These days, you couldn’t swing a LOLCAT anywhere on the internet without banging kitty right into someone pitching themselves as a “guru” of something or other. I’ve become especially aware of this as a new business owner, because people call me to pitch this-and-that, and probably some of the other.
I’ve written a third post in my series “How to Tell a “Who-Do” from a “guru.” Originally, I cross-posted it here as well. That was at about 3 or 4 a.m this morning. Then I got up this morning, re-read it, and decided it didn’t really belong here. Not because it’s not relevant to this community (I think it is), but because it contains an affiliate link and some salty language. I can do that on my site, but thought after some consideration (and some coffee) that it didn’t belong here. I like writing here occasionally, and so I decided that it’s best to keep it clean and non-commercial. It’s the social contract we have here, so I don’t want to blur the lines. I didn’t come here to sell you anything but ideas.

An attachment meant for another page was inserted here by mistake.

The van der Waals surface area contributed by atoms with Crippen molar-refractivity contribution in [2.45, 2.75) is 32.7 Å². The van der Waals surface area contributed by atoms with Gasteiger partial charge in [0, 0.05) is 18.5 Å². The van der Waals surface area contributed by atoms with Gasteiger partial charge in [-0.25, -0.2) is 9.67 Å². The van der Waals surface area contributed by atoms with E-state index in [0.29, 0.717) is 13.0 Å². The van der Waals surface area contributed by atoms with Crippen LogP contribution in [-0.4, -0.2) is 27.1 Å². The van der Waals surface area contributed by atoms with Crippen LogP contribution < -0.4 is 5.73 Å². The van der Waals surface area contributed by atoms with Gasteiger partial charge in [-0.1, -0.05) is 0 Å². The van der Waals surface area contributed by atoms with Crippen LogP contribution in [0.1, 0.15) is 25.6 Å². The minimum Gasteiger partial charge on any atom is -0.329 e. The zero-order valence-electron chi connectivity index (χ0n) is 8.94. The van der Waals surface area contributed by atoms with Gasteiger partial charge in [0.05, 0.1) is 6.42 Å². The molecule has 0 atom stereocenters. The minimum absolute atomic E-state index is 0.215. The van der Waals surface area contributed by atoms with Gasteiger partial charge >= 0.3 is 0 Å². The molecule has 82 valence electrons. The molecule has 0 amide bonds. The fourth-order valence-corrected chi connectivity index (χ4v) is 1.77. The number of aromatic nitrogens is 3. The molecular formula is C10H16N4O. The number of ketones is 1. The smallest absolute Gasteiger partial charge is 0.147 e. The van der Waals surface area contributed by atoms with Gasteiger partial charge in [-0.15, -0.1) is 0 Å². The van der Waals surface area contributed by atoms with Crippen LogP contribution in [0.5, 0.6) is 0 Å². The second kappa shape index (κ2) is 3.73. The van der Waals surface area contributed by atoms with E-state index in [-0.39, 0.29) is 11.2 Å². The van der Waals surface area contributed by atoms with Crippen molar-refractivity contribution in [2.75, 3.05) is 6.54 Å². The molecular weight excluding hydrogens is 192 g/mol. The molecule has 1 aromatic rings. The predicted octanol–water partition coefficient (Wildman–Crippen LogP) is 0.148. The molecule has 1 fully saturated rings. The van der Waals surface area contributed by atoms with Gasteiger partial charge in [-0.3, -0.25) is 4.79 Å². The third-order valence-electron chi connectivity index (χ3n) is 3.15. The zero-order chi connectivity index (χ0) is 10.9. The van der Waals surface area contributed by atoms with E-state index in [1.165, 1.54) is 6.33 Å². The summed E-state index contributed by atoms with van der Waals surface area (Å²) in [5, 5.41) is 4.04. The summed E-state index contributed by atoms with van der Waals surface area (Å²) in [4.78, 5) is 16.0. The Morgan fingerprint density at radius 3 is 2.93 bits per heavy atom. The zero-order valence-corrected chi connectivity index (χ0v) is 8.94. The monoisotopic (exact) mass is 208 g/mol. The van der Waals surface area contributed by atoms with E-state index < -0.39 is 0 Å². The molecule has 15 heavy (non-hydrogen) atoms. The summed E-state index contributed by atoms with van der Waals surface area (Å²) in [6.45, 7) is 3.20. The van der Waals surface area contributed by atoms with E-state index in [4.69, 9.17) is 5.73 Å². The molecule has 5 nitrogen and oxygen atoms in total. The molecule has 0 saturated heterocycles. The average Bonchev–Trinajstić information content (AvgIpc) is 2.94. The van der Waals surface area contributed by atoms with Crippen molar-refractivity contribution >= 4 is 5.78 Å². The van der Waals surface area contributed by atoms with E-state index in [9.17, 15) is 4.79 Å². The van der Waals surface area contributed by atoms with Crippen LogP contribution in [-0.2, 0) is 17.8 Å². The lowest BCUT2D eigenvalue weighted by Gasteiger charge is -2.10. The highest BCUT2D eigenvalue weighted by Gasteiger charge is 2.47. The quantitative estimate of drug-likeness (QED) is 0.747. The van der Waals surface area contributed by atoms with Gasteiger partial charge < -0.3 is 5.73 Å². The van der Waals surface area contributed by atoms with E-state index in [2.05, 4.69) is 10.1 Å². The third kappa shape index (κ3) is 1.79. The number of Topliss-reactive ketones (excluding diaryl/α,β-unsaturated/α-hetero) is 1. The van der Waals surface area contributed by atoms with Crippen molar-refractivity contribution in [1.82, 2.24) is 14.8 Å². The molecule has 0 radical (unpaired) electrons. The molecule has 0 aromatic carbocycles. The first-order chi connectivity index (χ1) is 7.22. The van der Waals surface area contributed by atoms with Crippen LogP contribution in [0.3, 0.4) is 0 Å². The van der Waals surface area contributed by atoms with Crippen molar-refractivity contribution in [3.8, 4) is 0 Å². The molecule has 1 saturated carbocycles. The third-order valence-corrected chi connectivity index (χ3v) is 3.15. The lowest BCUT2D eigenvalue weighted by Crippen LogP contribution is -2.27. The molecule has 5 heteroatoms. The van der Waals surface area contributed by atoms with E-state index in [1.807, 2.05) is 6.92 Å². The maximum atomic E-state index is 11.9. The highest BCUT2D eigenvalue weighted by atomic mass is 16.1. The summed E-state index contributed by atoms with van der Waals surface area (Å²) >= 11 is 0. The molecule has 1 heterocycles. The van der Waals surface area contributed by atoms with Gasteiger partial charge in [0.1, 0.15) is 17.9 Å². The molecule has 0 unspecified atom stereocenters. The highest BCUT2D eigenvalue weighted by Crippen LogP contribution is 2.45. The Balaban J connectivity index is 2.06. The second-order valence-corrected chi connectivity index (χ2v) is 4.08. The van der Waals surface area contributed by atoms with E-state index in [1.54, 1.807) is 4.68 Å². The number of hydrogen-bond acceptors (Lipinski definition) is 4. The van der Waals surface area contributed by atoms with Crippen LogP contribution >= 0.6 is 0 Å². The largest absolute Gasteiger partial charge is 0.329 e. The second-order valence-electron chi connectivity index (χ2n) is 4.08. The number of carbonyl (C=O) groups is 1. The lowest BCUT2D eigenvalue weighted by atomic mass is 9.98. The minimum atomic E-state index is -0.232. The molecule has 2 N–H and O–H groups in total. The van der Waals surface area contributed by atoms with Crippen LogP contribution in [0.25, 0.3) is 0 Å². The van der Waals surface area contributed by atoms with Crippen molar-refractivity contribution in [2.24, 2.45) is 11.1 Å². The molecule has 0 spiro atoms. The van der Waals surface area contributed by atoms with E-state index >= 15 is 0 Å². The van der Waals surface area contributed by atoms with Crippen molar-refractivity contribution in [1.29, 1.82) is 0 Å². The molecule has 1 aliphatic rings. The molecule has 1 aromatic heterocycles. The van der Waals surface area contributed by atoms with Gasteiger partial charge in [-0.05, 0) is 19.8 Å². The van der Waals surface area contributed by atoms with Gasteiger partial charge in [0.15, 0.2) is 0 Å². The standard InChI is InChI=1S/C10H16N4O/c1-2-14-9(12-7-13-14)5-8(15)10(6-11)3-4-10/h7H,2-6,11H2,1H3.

If you’ve been reading the series, please feel free to visit HigherEdCareerCoach.Com today and read along. The post is about the value of engaging in communities to get where you are going in your life and career. And in part, it is a tribute to the great community I’ve found here as an occasional contributor to this blog, and as a participant in #sachat on Twitter.
For me, engaging with this unique community of professionals has broadened my perspectives, challenged me, inspired me, and encouraged me. I feel that as I get where I am going in my career, I’ve got a great group of colleagues not just cheering me on from the sidelines, but helping me run the plays, go long and head for the end zone.
Yesterday, I learned (quite by accident) that somehow, Higher Ed Career Coach got ranked #49 on the Technorati top blogs for small business. It wasn’t something I was even thinking about, but it’s a nice validation that something is going right. And I give credit to the awesome people and communities I’ve been a part of, especially this one.
How do you tell a “who-do” from a “guru?’ Look around you, read this blog, and participate in #sachat and all the other hashtag chats that have been spawned by this community’s synergy, and I think you’ll get the idea.
I have seen the “guru” and he is us.
In the words of the Hopi Elders: “We are the ones we’ve been waiting for.”